SOUTHAMPTON, Bermuda -- I hadn't been in Bermuda longer than a day before realizing I'd packed for my golf trip entirely wrong.
The black golf shirt I was wearing while on the fairways of Tucker's Point should have been a pastel orange or pink. Later that day, when we attended the PGA Grand Slam of Golf Champions dinner, those in attendance wearing a sport coat with bermuda shorts and knee-high socks all seemed to be the best dressed with the biggest smiles on their faces as they held colorful cocktails in their hand, in all likelihood a 'Rum Swizzle,' a signature Bermudian libation. Silly me, thinking that gray slacks and a lager were the way to go on day one.
The Bermudian way of life is certainly a colorful one. An array of Hibuscus flowers and other flora bloom beside narrow, two-lane winding roads that make the girth of rural Scotland roads appear generous. The ocean's bright blue color with pink sand beaches allure around every corner. Maybe that's why you've never seen taxi drivers honk so politely.
'We 'toot' not to say 'get out of the way' but to say 'hello,'' explained our driver and tour guide for the week, Beldwin Smith, who seemed to know just about everyone we passed during the week. There are only about 60,000 residents in Bermuda, and family lines run deep.
Left: underground corridor at Fort St. Catherine's. Center: an old Bermuda golf advert on display. Right: a pink hibiscus blooms beside the road.
Bermuda, once called 'The Bermudas,' is made up of a collection of seven main islands (365 total if you include all the tiny ones) that span 22 miles east to west and are connected by bridges and ferries. The many twists and turns of these islands mean that it takes awhile to get around thanks to few straight roads. The national speed limit of 35 kpm, slow enough to spot roadside lobster vendors selling their fresh catch of the day. Another benefit of this peculiar topography is that there are countless little bays, coves and secluded beaches, where visitors can find their own little piece of the 'rock' for an afternoon if they keep their eyes open.
For golfers, it also means there are few flat lies to be had beyond the tee box.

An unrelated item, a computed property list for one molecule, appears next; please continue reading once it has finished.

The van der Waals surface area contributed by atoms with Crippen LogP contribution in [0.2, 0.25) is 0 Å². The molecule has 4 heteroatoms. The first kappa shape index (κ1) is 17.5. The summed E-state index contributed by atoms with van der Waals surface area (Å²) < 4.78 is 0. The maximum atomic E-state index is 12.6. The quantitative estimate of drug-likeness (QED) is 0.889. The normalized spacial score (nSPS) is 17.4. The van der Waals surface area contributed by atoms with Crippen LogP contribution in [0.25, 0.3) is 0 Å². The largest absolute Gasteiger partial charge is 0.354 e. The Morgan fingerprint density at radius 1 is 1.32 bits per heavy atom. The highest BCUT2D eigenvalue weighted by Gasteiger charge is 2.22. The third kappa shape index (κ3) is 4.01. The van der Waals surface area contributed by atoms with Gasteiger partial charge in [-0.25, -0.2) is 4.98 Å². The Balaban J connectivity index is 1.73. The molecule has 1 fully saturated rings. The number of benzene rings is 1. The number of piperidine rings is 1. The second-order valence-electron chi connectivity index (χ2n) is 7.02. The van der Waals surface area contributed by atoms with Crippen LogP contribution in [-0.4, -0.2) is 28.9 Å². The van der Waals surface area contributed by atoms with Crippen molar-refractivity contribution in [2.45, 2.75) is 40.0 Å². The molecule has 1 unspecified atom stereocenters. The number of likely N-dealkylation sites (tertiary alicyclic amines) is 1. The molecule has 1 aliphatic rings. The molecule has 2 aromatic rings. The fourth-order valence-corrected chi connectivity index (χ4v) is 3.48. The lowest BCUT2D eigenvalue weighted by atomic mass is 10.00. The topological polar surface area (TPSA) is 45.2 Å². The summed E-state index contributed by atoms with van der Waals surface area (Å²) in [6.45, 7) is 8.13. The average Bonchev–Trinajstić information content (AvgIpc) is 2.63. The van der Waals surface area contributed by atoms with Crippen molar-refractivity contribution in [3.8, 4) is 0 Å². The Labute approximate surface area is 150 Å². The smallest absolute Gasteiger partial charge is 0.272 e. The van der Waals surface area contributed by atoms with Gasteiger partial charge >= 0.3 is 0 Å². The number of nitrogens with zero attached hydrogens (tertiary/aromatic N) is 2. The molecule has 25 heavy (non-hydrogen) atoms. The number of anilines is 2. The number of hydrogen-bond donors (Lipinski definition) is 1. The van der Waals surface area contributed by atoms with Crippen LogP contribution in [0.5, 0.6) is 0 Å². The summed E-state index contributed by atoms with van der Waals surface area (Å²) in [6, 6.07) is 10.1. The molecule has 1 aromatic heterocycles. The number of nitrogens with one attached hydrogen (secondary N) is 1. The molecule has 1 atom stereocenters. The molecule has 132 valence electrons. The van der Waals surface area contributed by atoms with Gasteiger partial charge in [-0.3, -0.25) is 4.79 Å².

Golf on Bermuda: deep roots, sloping lies
Golf has been a fixture in Bermuda since the 1920s, when ship lines raced to build courses in hopes of luring tourists to this exotic spot in the middle of the Atlantic. While winters are cooler here than in the Caribbean islands, highs usually in the 60s mean it's prime time to ditch the bathing suit in favor of 'golf and spa' season.
With seven courses today, the country claims more golf per square mile than anywhere else in the world. It's pedigree is strong, thanks to abundance, tradition and recent upgrades to some of its facilities. Port Royal, where the PGA Grand Slam has been staged since 2009, was originally built in 1970 by Robert Trent Jones Sr. but redesigned by Roger Rulewich. 2012 PGA Grand Slam of Golf winner Padraig Harrington finished with a two-day total of 9 under. That's quite an achievement, considering the course is under 6,900 yards and the wind laid down for both rounds, and that two of his opponents -- Keegan Bradley and Bubba Watson -- have serious long game.
Port Royal is the island's supreme test of golf, climaxed by the island's most famous par 3, the cliffside 16th. But laid back, traditional golf can be found at one of the island's first courses, Riddell's Bay. You can see its bayside location from above at the nearby Fairmont Southampton hotel, the island's top spot for golf groups and home to its own 18-hole executive golf course.
Riddell's Bay has some of the island's flattest golfing terrain to walk, while Belmont Hills, another 1920s design, has hillier terrain to navigate. Meanwhile, Mid Ocean Club, which came along in the 1921, is the island's most impressive Golden Era course. A C.B. MacDonald design, the first hole's rippling fairway slowly trudges uphill to an exposed, elevated green site perched high up overlooking the ocean. The ensuing 17 holes deliver all sorts of unique features, which creates a sensory overload to any architecture buff's palette.
Sharing a boundary with Mid Ocean Club is the semi-private Tucker's Point, part of the Rosewood Tucker's Point and the centerpiece of an affluent neighborhood whose part-time residents include big shots like Michael Bloomberg and H. Ross Perot. Similar to Mid Ocean, this course, opened in 1931 but later redesigned by Rulewich in 2002, yields virtually no flat lies, which makes for a topsy-turvy round full of demanding shots but also extraordinary scenery. Everything great about Bermuda comes comes together on the par-4 17th hole, which plays from an elevated tee overlooking the ocean. Unlike Port Royal's infamous 16th, which will have your knees quaking a bit - this drivable par 4, with its grand scenery and high birdie potential, will have you licking your chops.